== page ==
It’s one of the most common questions we at Codal receive from clients in early stages of the project, and we’re sure it’s one you have to field just as often: what’s the right design choice for my website—a template or custom solution?
And as much as we’d like to always say the latter (more design work for us!), our job as UX practitioners is to craft the solution and experience that makes sense. But helping clients determine which of those options, custom or template, is the best one for their specific business needs isn’t always easy.
To help, I asked Codal‘s UX designers and business analysts what factors they consider when determining the right strategy for a business’s digital presence.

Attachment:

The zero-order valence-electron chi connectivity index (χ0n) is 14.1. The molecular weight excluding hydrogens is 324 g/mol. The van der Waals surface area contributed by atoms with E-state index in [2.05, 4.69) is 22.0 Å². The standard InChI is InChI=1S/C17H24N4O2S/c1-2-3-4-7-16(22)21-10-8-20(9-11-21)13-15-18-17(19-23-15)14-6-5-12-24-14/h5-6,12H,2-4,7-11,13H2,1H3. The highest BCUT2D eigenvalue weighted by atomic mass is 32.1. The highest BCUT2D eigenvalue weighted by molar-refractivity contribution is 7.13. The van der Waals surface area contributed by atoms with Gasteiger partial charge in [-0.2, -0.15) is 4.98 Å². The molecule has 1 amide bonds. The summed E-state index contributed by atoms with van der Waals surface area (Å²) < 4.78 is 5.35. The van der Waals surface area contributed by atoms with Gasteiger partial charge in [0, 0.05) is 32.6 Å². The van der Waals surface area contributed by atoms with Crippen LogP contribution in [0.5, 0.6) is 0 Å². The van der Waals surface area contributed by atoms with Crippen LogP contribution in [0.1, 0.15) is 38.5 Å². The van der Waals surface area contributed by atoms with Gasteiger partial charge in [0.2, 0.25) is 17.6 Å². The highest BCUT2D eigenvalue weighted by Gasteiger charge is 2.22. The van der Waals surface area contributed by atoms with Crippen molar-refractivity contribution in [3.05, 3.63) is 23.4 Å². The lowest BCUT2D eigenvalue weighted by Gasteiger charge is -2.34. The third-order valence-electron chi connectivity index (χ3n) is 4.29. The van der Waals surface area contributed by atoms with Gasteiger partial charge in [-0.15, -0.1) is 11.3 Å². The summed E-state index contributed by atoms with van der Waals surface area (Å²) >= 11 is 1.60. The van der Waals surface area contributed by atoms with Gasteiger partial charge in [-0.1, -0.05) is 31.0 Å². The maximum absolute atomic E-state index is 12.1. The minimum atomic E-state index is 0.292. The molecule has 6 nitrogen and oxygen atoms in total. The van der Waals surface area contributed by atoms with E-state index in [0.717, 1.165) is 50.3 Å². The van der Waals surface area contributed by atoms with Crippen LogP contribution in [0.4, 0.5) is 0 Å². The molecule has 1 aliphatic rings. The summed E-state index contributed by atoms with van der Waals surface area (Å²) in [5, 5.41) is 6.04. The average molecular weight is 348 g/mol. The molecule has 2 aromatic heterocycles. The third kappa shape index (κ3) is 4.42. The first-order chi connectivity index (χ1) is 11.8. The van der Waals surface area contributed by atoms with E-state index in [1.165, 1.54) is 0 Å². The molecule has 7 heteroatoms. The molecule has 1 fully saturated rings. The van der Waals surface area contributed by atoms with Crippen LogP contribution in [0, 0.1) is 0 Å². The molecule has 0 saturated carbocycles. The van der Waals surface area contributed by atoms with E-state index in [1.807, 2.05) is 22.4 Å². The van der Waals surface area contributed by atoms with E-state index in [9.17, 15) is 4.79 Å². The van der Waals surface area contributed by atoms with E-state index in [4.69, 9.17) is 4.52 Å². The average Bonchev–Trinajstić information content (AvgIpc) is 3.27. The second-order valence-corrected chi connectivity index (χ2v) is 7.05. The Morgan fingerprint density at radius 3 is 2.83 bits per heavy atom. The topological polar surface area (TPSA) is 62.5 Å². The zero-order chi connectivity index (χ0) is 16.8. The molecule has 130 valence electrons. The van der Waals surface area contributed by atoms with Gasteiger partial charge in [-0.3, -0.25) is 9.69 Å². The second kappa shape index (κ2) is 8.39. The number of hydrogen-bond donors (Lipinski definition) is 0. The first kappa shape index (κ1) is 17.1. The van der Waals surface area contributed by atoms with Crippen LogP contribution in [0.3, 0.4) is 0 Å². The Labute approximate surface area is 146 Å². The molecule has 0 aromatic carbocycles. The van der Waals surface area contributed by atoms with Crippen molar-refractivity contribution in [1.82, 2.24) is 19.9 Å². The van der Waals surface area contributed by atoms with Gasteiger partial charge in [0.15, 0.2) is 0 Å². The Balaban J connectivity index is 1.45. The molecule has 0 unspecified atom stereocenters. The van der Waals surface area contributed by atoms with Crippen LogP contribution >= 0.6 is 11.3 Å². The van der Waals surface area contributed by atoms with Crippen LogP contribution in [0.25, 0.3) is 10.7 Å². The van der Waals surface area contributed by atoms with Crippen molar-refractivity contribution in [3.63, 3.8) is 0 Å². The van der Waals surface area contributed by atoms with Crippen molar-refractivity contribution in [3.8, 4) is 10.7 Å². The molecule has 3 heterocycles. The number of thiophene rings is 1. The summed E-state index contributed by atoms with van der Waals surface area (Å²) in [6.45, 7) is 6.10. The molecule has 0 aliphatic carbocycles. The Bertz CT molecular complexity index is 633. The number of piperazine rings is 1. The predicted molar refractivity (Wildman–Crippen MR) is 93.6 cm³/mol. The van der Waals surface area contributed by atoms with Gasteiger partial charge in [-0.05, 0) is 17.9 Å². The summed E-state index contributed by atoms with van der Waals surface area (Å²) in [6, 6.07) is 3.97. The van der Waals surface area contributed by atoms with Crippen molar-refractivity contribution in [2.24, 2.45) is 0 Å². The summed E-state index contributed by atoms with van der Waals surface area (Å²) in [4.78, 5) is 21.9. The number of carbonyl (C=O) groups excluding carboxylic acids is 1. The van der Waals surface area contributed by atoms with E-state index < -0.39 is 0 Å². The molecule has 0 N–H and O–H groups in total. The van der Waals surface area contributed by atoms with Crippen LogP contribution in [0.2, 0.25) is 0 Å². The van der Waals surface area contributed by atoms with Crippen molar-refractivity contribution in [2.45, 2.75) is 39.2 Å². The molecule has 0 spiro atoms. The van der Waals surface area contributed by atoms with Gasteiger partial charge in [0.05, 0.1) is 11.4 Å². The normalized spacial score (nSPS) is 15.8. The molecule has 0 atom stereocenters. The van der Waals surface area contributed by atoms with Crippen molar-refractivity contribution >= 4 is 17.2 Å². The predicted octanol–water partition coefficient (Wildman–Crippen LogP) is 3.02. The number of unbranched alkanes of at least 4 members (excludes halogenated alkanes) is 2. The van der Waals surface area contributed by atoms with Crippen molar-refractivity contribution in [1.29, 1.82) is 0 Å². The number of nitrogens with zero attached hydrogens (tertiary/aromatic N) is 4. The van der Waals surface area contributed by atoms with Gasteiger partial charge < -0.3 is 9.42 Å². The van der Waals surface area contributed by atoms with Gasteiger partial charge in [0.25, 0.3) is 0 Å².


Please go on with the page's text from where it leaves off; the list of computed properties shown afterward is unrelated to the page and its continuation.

“There are very few absolutes in the world of user experience design.”
Time to market
Whether you’re a freelance designer or part of a team at a UX design agency, you’re going to be working on a timeline, and it’s almost always going to be shorter than you’d like it to be. From startups needing to be the first to strike ground in a nascent market space to enterprises trying to edge out the competition by launching a new digital product early, the time to market is a major factor in determining which platform solution the client will need.
Drastically tight deadlines will call for a template-based approach, offering a significantly shorter development time than a custom solution. From coding to testing to deploying, the shortest distance between ideation and launch is the template.